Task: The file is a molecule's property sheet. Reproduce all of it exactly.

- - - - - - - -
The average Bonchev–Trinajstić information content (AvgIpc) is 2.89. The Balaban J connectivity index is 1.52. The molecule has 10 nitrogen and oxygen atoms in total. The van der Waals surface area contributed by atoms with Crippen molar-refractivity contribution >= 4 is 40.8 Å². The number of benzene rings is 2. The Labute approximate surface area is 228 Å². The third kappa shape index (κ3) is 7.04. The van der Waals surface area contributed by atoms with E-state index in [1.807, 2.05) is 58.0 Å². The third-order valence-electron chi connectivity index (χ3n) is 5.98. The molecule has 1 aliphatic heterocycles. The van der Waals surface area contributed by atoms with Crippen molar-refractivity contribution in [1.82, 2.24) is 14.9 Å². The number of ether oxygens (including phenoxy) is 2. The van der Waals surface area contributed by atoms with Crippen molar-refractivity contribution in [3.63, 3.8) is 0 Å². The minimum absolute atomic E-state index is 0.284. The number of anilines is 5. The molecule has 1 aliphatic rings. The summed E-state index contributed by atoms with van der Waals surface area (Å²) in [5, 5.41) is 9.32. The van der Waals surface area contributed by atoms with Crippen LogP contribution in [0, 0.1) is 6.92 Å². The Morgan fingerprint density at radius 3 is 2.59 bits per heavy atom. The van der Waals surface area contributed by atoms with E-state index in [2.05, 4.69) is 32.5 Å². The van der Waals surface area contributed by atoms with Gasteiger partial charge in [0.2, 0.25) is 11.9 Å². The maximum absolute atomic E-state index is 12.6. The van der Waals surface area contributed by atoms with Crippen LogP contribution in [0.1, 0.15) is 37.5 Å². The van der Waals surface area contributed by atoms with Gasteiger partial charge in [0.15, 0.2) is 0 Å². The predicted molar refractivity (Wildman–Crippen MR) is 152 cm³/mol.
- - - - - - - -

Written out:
The average Bonchev–Trinajstić information content (AvgIpc) is 2.89. The Balaban J connectivity index is 1.52. The molecule has 10 nitrogen and oxygen atoms in total. The van der Waals surface area contributed by atoms with Crippen molar-refractivity contribution >= 4 is 40.8 Å². The number of benzene rings is 2. The Labute approximate surface area is 228 Å². The third kappa shape index (κ3) is 7.04. The van der Waals surface area contributed by atoms with E-state index in [1.807, 2.05) is 58.0 Å². The third-order valence-electron chi connectivity index (χ3n) is 5.98. The molecule has 1 aliphatic heterocycles. The van der Waals surface area contributed by atoms with Crippen molar-refractivity contribution in [1.82, 2.24) is 14.9 Å². The number of ether oxygens (including phenoxy) is 2. The van der Waals surface area contributed by atoms with Crippen molar-refractivity contribution in [3.63, 3.8) is 0 Å². The minimum absolute atomic E-state index is 0.284. The number of anilines is 5. The molecule has 1 aliphatic rings. The summed E-state index contributed by atoms with van der Waals surface area (Å²) in [5, 5.41) is 9.32. The van der Waals surface area contributed by atoms with Crippen LogP contribution in [0, 0.1) is 6.92 Å². The Morgan fingerprint density at radius 3 is 2.59 bits per heavy atom. The van der Waals surface area contributed by atoms with E-state index in [2.05, 4.69) is 32.5 Å². The van der Waals surface area contributed by atoms with Gasteiger partial charge in [0.2, 0.25) is 11.9 Å². The maximum absolute atomic E-state index is 12.6. The van der Waals surface area contributed by atoms with Crippen LogP contribution in [0.1, 0.15) is 37.5 Å². The van der Waals surface area contributed by atoms with Gasteiger partial charge in [0.15, 0.2) is 0 Å². The predicted molar refractivity (Wildman–Crippen MR) is 152 cm³/mol.